Tuesday, September 30, 2014

Question of the Day September 30, 2014 Who makes the decision regarding how much or what percentage of a drug a patient needs to take? In reading a recent post of a compounding discussion group the compounding pharmacist indicated she was having trouble getting the amount of the drug that needed to go into the compounded medication correct.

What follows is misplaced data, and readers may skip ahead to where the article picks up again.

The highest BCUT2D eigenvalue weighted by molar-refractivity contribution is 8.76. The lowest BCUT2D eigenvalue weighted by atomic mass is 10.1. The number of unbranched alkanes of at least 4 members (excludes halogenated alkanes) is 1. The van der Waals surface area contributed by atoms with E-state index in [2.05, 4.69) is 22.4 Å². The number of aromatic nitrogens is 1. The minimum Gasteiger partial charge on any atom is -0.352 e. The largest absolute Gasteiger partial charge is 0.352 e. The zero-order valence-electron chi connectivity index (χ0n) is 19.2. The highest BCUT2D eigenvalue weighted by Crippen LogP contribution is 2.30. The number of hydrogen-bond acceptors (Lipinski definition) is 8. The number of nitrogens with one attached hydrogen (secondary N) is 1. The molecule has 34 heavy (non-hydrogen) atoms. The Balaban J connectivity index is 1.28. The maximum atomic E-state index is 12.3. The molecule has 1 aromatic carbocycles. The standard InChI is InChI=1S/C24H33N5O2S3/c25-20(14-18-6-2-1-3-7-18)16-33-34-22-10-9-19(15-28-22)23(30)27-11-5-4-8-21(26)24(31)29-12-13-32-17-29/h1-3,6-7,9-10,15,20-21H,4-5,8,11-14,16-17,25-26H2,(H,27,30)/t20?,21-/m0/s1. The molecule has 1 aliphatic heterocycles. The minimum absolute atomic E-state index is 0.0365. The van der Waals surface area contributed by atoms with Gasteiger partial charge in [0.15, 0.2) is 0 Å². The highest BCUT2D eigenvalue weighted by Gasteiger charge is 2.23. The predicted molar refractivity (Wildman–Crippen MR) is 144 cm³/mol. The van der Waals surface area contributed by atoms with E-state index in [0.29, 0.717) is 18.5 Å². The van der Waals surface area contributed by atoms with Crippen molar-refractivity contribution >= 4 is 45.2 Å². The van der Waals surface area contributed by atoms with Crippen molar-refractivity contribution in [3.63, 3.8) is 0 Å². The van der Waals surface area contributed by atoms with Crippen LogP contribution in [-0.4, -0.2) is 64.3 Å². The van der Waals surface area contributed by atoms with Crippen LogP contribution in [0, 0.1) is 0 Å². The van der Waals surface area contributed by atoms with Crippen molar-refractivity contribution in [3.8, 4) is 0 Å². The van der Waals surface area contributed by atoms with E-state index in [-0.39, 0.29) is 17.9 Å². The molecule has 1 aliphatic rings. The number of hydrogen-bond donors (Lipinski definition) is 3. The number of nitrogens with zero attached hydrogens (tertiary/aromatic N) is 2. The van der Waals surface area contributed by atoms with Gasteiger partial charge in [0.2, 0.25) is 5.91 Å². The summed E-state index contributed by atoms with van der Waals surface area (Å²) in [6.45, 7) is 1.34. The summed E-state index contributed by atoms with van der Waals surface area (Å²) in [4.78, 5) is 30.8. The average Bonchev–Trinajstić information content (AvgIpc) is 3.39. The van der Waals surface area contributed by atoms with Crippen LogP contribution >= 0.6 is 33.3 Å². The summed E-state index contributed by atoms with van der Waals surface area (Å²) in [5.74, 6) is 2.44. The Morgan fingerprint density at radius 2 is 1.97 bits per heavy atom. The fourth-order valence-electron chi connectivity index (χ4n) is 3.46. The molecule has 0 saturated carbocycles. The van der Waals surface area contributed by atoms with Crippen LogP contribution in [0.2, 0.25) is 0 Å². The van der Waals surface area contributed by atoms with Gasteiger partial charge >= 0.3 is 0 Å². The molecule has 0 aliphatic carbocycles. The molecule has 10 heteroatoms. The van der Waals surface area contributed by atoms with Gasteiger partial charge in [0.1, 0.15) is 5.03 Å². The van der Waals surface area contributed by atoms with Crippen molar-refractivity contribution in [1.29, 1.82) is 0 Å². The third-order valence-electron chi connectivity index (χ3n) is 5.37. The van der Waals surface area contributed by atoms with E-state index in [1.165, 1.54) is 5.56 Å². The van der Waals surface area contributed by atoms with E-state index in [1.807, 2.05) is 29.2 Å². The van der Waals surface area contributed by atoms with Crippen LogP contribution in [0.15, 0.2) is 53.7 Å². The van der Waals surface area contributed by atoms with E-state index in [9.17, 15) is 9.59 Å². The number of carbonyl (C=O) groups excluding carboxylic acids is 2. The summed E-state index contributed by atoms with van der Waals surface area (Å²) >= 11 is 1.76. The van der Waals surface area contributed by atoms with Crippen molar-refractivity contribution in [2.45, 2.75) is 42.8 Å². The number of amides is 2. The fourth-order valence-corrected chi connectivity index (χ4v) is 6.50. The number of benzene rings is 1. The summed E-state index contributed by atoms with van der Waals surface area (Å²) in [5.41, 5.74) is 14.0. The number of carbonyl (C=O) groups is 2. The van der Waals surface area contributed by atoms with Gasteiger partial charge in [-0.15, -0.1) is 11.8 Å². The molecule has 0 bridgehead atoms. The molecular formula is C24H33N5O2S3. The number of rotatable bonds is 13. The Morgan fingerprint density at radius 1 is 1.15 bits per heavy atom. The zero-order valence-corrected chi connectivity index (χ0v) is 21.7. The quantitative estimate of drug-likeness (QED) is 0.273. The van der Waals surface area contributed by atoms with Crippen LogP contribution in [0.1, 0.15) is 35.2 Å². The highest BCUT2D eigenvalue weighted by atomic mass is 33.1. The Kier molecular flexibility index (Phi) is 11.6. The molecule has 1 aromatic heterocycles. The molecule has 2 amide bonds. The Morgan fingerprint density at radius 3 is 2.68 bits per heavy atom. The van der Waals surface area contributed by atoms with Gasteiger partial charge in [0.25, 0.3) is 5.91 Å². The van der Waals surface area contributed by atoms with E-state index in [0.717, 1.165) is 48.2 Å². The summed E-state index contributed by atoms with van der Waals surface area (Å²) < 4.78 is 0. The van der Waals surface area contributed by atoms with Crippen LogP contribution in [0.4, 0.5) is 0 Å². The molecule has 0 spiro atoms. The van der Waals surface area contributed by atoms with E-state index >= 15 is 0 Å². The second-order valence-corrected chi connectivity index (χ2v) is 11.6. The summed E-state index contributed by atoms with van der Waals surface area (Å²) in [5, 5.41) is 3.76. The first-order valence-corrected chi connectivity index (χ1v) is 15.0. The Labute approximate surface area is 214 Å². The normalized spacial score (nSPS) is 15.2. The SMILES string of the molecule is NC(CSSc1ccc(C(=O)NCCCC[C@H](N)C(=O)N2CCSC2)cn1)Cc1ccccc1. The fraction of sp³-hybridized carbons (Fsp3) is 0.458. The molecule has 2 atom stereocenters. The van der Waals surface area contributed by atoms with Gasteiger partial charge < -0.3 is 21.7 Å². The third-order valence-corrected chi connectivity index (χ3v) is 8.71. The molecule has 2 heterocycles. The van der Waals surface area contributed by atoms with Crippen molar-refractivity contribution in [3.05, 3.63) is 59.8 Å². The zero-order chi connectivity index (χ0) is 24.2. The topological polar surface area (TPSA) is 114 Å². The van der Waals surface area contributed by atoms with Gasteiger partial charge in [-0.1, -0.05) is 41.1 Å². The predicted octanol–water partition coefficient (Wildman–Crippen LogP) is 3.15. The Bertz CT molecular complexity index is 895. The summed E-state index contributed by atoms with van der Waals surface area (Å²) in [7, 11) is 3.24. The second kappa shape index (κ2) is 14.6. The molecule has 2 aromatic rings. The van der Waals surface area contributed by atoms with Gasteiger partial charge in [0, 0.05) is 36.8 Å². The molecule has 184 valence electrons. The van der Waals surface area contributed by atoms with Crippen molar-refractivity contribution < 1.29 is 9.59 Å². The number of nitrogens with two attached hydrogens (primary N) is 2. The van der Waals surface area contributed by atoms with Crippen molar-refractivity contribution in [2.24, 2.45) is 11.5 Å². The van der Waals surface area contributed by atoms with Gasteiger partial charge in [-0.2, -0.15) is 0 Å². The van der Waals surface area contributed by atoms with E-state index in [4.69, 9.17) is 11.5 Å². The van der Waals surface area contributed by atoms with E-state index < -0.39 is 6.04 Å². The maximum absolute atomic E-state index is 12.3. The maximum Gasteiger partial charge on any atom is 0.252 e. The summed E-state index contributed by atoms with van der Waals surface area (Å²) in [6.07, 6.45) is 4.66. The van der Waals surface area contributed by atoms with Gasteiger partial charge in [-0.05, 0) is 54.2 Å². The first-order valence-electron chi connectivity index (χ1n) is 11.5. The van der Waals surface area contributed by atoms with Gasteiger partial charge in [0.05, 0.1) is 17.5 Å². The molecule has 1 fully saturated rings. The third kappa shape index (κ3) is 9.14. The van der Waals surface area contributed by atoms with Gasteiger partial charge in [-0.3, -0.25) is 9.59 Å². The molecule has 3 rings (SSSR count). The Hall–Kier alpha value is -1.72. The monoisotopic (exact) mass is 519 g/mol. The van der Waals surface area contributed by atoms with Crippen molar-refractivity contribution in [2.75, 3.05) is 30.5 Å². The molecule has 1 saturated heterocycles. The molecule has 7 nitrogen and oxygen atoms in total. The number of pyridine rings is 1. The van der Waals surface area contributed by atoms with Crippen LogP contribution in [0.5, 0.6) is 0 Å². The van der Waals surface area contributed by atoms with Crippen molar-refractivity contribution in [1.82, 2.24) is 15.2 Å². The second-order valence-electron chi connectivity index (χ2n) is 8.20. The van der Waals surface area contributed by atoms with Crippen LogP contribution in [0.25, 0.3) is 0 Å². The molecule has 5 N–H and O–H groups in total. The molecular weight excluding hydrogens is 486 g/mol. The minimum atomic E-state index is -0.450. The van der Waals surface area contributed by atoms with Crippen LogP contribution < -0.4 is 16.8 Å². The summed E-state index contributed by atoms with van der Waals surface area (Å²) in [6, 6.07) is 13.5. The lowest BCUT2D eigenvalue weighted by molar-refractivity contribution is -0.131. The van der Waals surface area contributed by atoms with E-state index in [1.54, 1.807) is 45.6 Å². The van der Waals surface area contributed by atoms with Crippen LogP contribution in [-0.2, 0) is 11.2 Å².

First, as I have pointed out before, this is very troubling to me that a compounding pharmacist seems willing to take advice on such a question from a discussion group.  This shows the huge problem of compounding pharmacists not being properly trained or educated in order to be able to compound prescriptions.  It also started me thinking about how the process of prescribing drugs works and should work.  When it is a manufactured drug that has been through the FDA-approval process, the doctor determines the dosage of that manufactured drug.  The amount of the api has already been determined by going through the trials and studies.  However, from reading the question posed in the discussion groups, it is appears that in a number of compounded drug cases it maybe the compounding pharmacist determining the dose and the percentage of api to give to the patient, which again points to the fact that these are new drugs that have not been through the FDA-approval process.  This is different from taking out fillers and additives of a commercially available because it is medically necessary.  This poses a number of issues.  Should this be happening?  Are doctors educated on compounded medications and knowledgeable enough to make these calls?  Isn't this scary to the patient to think your compounded medication may be made from a recipe on the Internet? Should there be more training and education of doctors on compounded medications and their use? Do new ethical guidelines between doctors and pharmacists need to be adopted?  These lines seem very blurring and ones where compounding pharmacists found a way to make profit, focused on that, and didn't really think through all the legal and ethical issues.  Speaking of legal issues, if pharmacists are crossing over into a defined area of "practicing medicine without a license" --then this could be a criminal act that could be prosecute and of course there are also the possibility of civil liability.  What is clear  is that this area of law is still developing in the courts.

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